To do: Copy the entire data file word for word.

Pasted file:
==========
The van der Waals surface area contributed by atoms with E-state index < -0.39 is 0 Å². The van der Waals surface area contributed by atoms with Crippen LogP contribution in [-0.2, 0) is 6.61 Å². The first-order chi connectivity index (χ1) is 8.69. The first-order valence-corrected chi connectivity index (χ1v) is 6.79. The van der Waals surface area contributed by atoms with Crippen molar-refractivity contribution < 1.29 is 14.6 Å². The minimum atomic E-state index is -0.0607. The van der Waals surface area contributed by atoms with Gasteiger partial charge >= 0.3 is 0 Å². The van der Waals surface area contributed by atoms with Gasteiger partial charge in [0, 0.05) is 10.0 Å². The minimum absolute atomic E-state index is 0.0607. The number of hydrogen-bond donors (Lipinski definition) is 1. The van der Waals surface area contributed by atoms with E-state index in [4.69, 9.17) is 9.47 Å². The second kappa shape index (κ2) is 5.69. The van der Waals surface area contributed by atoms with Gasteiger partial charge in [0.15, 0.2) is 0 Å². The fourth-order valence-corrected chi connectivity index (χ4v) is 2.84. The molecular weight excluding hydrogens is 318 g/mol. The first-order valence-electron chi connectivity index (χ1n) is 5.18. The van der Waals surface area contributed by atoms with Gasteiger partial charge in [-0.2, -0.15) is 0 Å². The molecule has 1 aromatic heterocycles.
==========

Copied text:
The van der Waals surface area contributed by atoms with E-state index < -0.39 is 0 Å². The van der Waals surface area contributed by atoms with Crippen LogP contribution in [-0.2, 0) is 6.61 Å². The first-order chi connectivity index (χ1) is 8.69. The first-order valence-corrected chi connectivity index (χ1v) is 6.79. The van der Waals surface area contributed by atoms with Crippen molar-refractivity contribution < 1.29 is 14.6 Å². The minimum atomic E-state index is -0.0607. The van der Waals surface area contributed by atoms with Gasteiger partial charge >= 0.3 is 0 Å². The van der Waals surface area contributed by atoms with Gasteiger partial charge in [0, 0.05) is 10.0 Å². The minimum absolute atomic E-state index is 0.0607. The number of hydrogen-bond donors (Lipinski definition) is 1. The van der Waals surface area contributed by atoms with E-state index in [4.69, 9.17) is 9.47 Å². The second kappa shape index (κ2) is 5.69. The van der Waals surface area contributed by atoms with Gasteiger partial charge in [0.15, 0.2) is 0 Å². The fourth-order valence-corrected chi connectivity index (χ4v) is 2.84. The molecular weight excluding hydrogens is 318 g/mol. The first-order valence-electron chi connectivity index (χ1n) is 5.18. The van der Waals surface area contributed by atoms with Gasteiger partial charge in [-0.2, -0.15) is 0 Å². The molecule has 1 aromatic heterocycles.